By Thuy Ly-Chambers
“I’m a care leaver.”
“What’s that?” or “Wow” – are some responses I get when I tell people I grew up in care. In my experience, people have little awareness of what a care leaver is, nor do they recognise the challenges care leavers face unless they have knowledge of the care system.
Growing up, I longed for a normal family where I didn’t stand out racially or have to state my next of kin as ‘foster carer’ on application forms. My foster family’s Jamaican and Irish heritages combined with my Vietnamese heritage often attracted inquisitive stares or questions.
But growing up in a multicultural household also shaped my appreciation and respect for different perspectives. Looking back, having the local authority stepping in to support and place me with my foster carers transformed my life.
I was lucky to be placed with foster carers who cared for my wellbeing and encouraged me to aspire for more. With their support, I left school with GCSEs, A Levels and then went on to study at one of the top art schools, Central Saint Martins, followed by University of Westminster.
Both the support from my local authority and foster family helped me transition from care to living independently.
“Support reduced with each milestone”
Before the introduction of the Children and Social Work Act 2017, many services for care leavers came to an abrupt end once they turned 21. As I went on to further education, I was entitled to more financial and emotional support than care leavers who were not in education.
The introduction of this legislation offered care leavers support up to the age of 25, regardless of education status. Still, this safety net is in stark contrast to the experience of my non care experienced peers who often have a lifetime of unlimited support from their families.
A recent Coram Voice report on care leavers’ wellbeing, What Makes Life Good, found that for care leavers, high wellbeing was associated with having people in their lives that support and believe in them, feeling safe, settled where they live and having a trusting relationship with their personal adviser.
This was certainly my experience, but once I turned 25, that suddenly changed. For me, turning 18, 21 and 25 was tainted with the reminder that support reduced with each milestone. Turning 25 during the pandemic was particularly tough and marred my overall experience of the care system.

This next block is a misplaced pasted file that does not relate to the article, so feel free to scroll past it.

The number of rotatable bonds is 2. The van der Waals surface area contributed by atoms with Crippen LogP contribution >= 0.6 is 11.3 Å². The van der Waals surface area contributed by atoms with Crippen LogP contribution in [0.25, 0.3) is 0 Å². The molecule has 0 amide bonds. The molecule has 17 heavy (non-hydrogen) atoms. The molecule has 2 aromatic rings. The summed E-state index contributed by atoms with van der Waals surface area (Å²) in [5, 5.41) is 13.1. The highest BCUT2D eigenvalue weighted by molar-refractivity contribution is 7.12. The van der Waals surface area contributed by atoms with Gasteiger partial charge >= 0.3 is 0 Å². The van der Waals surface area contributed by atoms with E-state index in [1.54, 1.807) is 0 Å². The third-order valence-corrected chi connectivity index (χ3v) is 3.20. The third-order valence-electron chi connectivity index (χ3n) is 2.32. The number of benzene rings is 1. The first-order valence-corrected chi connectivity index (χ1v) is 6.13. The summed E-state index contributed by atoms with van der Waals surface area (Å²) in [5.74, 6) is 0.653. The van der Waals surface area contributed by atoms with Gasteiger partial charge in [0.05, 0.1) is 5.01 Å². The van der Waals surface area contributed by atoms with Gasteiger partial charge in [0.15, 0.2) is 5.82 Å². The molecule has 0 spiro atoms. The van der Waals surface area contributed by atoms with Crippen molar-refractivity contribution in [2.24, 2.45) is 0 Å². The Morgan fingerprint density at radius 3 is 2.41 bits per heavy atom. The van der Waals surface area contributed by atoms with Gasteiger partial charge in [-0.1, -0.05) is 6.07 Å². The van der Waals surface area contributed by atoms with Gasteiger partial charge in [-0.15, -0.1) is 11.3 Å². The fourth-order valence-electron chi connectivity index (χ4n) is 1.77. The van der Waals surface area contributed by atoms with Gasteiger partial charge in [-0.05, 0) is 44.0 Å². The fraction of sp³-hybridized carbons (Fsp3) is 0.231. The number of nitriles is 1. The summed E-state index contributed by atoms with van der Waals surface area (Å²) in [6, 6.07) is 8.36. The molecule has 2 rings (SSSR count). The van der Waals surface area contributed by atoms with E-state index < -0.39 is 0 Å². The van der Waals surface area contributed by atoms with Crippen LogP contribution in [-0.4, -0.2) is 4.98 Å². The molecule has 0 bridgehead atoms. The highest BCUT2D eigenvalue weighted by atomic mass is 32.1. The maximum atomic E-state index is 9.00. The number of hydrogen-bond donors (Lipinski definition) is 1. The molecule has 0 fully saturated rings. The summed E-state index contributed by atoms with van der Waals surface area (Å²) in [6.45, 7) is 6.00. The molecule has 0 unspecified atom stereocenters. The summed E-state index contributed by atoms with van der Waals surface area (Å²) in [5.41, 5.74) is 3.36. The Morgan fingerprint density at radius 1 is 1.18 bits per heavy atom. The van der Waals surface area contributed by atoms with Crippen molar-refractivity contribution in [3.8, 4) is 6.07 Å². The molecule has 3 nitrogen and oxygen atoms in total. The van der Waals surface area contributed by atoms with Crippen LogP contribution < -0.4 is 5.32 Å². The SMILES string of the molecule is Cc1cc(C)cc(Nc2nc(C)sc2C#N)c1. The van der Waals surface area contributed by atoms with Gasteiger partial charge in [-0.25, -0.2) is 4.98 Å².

Like many care leavers, I find myself at the ‘care-cliff’, suddenly pushed over the edge. One day, my personal adviser was offering words of comfort and advice and then suddenly all support vanished overnight.
By not continuing to invest in support for care leavers as they move into adulthood beyond the age of 25, there is a risk that the good work to improve wellbeing while young people are in care will be undone.
“I was cut off and dismissed”
There is a growing understanding among policy experts that more needs to be done. Dr John Simmonds, director of policy, research and development at CoramBAAF said: “For most people, family support never ends.
“Whether it is celebrating birthdays or other cultural and religious events, having people to turn to when the ordinary stresses of life become overwhelming or accessing the bank of mum and dad, family is family for life. The care system operates on a belief that it ends at 25. It doesn’t and never has and this belief and all that follows from it must be urgently changed for the better.”
Having unexpectedly learnt that my local authority had closed my case file without my knowledge, I made multiple appeals to ask them to reconsider, so that they could finish assisting me with an unresolved issue but the answer was no. This happened just weeks after my 25th birthday.
Having already experienced the desertion of my biological parents, experiencing a second desertion from my corporate parent was another kick in the guts. I was cut off and dismissed; that was the moment I felt failed by the system. As the government prepares to publish its long-awaited review into children’s social care, the care-cliff needs to be addressed.
Transforming my care experience
Overwhelmed with the awareness that I was alone, lockdown gave me nothing to do except dissect all aspects of my life. I thought about my early childhood, my experience in care and what my future holds.
I was mourning the loss of my corporate parent. But after months of feeling demoralised, I finally managed to build my resilience back up and decided to channel my thoughts into doing things that would make an impact on the lives of care leavers.
As I wait for updates on my application to the civil service care leaver internship scheme, I’m working on creating home starter packs for care leavers transitioning to living independently, thanks to the donations I received from my previous employer, Long Tall Sally and others.
I want to transform my experience of leaving the care system into something positive. Twenty-five is the age the system left me, but 25 is not the age I stop being a ‘care leaver’. I have started a small business making facemasks and plan to gift 25 facemasks to care leavers to show that care doesn’t need to stop at 25.
Instead of buckling under the challenges of life as a care leaver, I’m going to use the lemons I was given to make lemonade.